It was my oldest daughter Rayne’s 18 month check with the health visitor when she asked me if Rayne was recognising nursery rhymes. “She don’t just recognise them” I said with pride, “she sings them!” Everywhere we went people would comment on how advanced Rayne was and I was so proud of her.

Rayne, 13 months old, reading Nelson Mandela!

At 9 months old we volunteered to be assessed by trainee psychologists, the report confirmed that Rayne was performing above average for most developmental milestones. My daughter was clever and that is what I told her every day! Every time she mastered a new puzzle, said a new word or learnt a new number, I would tell her how clever she was. In fact it was not only me telling her, it was her dad, her grandparents, her nursery teachers and pretty much anyone who spent enough time with her!! Praising her intelligence was so important to me. I wanted her to know how proud I was of her, to encourage her to develop and grow and continue to learn. I had such high hopes for her future, believing she could do anything she wanted. Telling her she was clever was part of that process. Right?

Wrong!!! At the beginning of year 1, at the age of 5, Rayne came home from school one day very upset. Rayne told me her teacher did not like her because she had made her rub something out that she got wrong and start again. She was supposed to write a question to a policeman but instead she wrote “I like you”. The teacher told her to rub it out because it was not a question. We talked about how the teacher was correct in pointing out that “I like you” was not a question then we talked about how her teacher could have dealt with the situation better so that it did not make Rayne feel so upset. This was the first of a few occasions where she came home upset so I decided to contact the school about it. I wanted them to know that Rayne was a very bright child and her teacher’s approach was some how not working for her.
I spoke to the deputy headteacher and explained the situation. He too agreed that Rayne was a bright child then asked me a question that changed my life:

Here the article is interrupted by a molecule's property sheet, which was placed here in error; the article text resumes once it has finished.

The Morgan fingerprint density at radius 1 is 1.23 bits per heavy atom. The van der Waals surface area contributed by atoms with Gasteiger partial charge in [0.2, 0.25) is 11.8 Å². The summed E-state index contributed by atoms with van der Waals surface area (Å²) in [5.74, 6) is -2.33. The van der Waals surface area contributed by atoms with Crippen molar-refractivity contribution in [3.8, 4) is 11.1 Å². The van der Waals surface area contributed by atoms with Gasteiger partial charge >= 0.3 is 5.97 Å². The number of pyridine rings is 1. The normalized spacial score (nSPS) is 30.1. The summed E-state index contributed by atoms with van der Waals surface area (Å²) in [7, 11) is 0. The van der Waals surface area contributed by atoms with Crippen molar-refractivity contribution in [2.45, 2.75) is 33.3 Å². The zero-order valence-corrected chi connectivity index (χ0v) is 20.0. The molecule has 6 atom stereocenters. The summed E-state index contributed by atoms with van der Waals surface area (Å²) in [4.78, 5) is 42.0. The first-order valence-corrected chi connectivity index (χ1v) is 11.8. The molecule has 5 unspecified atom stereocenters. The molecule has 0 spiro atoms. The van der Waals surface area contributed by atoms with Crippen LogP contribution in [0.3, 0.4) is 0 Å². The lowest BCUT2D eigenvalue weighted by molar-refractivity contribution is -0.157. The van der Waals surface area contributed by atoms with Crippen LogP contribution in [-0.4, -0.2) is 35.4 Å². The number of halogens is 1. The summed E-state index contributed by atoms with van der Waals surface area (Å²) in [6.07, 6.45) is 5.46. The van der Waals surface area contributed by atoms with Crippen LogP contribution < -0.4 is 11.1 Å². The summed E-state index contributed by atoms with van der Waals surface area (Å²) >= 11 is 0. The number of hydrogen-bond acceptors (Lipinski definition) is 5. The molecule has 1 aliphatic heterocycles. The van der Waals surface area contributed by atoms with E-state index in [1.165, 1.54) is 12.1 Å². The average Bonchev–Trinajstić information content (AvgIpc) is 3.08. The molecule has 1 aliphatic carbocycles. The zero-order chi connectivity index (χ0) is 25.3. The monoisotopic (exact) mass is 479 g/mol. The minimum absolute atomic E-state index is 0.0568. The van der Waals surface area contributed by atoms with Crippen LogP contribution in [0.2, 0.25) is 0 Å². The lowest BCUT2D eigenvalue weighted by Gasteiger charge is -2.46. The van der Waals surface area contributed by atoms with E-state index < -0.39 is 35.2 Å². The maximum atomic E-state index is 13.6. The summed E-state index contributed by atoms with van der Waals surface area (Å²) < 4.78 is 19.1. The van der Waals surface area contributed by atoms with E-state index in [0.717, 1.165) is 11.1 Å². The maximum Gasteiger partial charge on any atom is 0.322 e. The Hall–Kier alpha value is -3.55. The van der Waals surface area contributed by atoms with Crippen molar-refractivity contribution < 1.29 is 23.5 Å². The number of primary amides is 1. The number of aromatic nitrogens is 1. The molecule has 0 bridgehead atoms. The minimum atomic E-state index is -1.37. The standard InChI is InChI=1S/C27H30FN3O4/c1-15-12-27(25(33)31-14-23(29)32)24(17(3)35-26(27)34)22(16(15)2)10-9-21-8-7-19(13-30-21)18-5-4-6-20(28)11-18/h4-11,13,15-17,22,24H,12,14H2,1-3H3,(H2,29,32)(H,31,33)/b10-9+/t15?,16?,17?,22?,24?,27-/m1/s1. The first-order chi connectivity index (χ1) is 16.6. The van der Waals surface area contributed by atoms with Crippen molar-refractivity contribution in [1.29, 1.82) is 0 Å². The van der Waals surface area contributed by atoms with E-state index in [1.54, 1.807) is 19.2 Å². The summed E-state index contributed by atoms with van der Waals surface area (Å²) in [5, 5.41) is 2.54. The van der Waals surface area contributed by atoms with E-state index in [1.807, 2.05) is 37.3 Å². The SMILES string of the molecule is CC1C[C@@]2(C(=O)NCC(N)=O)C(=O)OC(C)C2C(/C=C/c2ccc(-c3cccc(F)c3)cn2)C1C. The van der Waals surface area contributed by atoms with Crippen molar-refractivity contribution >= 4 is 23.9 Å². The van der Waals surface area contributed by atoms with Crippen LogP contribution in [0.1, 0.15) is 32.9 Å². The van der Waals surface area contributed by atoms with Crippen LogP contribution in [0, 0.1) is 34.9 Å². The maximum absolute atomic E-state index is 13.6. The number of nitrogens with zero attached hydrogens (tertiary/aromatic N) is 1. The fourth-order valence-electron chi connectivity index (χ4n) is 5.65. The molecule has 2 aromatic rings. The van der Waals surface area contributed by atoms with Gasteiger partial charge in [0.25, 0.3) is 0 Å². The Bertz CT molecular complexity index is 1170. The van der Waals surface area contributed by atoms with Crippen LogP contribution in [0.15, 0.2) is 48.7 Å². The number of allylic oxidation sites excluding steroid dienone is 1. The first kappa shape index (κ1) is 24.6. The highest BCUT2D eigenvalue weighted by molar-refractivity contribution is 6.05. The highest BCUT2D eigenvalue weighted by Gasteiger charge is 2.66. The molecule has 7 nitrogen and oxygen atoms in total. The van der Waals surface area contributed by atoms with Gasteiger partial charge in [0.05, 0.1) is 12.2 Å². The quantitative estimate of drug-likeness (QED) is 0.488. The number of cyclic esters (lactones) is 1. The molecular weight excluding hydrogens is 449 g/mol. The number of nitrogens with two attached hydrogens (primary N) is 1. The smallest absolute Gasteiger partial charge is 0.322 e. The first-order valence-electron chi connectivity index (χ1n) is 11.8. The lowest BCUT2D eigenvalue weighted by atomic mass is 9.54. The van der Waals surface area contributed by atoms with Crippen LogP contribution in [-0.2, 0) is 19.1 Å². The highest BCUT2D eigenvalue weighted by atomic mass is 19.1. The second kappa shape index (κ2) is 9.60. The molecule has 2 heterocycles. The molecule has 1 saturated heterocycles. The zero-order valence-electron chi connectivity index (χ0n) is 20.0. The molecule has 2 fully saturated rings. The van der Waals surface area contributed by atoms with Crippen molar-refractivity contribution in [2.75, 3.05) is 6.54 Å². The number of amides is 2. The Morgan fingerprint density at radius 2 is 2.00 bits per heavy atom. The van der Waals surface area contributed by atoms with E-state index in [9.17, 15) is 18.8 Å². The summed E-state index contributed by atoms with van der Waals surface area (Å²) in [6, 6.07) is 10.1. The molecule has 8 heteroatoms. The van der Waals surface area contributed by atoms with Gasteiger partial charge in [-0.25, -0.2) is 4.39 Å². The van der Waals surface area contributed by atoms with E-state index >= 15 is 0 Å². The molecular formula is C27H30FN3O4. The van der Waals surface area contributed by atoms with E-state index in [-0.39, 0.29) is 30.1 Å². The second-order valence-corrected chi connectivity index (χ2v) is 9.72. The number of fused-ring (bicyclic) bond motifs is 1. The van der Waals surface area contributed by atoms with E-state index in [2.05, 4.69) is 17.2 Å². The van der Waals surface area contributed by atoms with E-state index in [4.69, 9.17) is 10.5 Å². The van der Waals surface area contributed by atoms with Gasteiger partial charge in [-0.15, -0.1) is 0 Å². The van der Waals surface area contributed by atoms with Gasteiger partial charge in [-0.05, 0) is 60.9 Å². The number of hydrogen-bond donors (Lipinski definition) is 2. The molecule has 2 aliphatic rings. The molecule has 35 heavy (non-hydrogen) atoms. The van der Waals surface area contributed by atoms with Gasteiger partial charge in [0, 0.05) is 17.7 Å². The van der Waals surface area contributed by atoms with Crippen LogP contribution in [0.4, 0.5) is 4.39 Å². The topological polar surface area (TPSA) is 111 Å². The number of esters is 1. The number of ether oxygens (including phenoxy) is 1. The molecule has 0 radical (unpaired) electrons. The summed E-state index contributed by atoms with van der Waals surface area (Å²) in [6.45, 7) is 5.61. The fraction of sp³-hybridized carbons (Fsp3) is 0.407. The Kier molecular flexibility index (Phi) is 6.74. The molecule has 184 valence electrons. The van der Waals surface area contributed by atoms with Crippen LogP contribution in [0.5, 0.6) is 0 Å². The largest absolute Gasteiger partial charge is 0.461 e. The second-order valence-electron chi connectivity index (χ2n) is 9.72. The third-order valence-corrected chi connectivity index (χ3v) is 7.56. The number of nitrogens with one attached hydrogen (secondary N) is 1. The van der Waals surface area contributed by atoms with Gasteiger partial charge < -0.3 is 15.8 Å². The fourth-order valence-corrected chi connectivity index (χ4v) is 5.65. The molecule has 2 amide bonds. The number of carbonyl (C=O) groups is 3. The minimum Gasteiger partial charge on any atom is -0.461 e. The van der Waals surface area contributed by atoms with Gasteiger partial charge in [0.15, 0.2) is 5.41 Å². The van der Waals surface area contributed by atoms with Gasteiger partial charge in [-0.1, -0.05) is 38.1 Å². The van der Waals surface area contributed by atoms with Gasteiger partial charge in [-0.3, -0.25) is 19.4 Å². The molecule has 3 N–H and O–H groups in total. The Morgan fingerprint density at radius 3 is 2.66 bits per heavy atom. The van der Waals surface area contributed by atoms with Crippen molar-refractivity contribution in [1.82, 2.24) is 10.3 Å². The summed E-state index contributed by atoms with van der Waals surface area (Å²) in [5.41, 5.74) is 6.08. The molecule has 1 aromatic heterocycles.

“Have you heard of growth mindset?”
He recommended I google it.
That night I discovered at the age of 5 Rayne had a fixed mindset and a definite fear of failure. I learnt that in order for a child to develop a growth mindset you need to praise the effort that has gone into something rather than the end result. So basically the last 5 years of telling her how clever she was and praising every little achievement was setting her up to be afraid of making mistakes, afraid of other people thinking she was not bright or clever anymore if she didn’t know something straight away and worst of all, afraid of trying.
Rayne ,age 6, 4 months into home education
My eyes were now open and I could see how her fear of failure was affecting her at home as well as at school. I needed to help her and I knew the first thing I had to do was tell her that there is no such thing as “clever”. We sat down and I explained that mummy had made a mistake.  I said I thought she was clever but I have since learnt that there is no such thing. I explained that everyone has to work at things and nobody is expected to know how to do something the first time they do it. As she listened with interest it really seemed as though a weight had lifted. “So there is no such thing as clever?” She asked me in a contemplating tone. “Nope, mummy made a mistake and that is OK because mistakes are a part of learning”. She giggled then carried on with what she was doing.
All that was left now was working out how to help Rayne get from a fixed to a growth mindset. What a journey to begin!
Does this sound similar to your child or to your situation? I would love to hear your comments
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Justdoingus_81

I am a 30something year old mum of 2. I recently gave up my job of 14 years to home educate my children and blog about our life!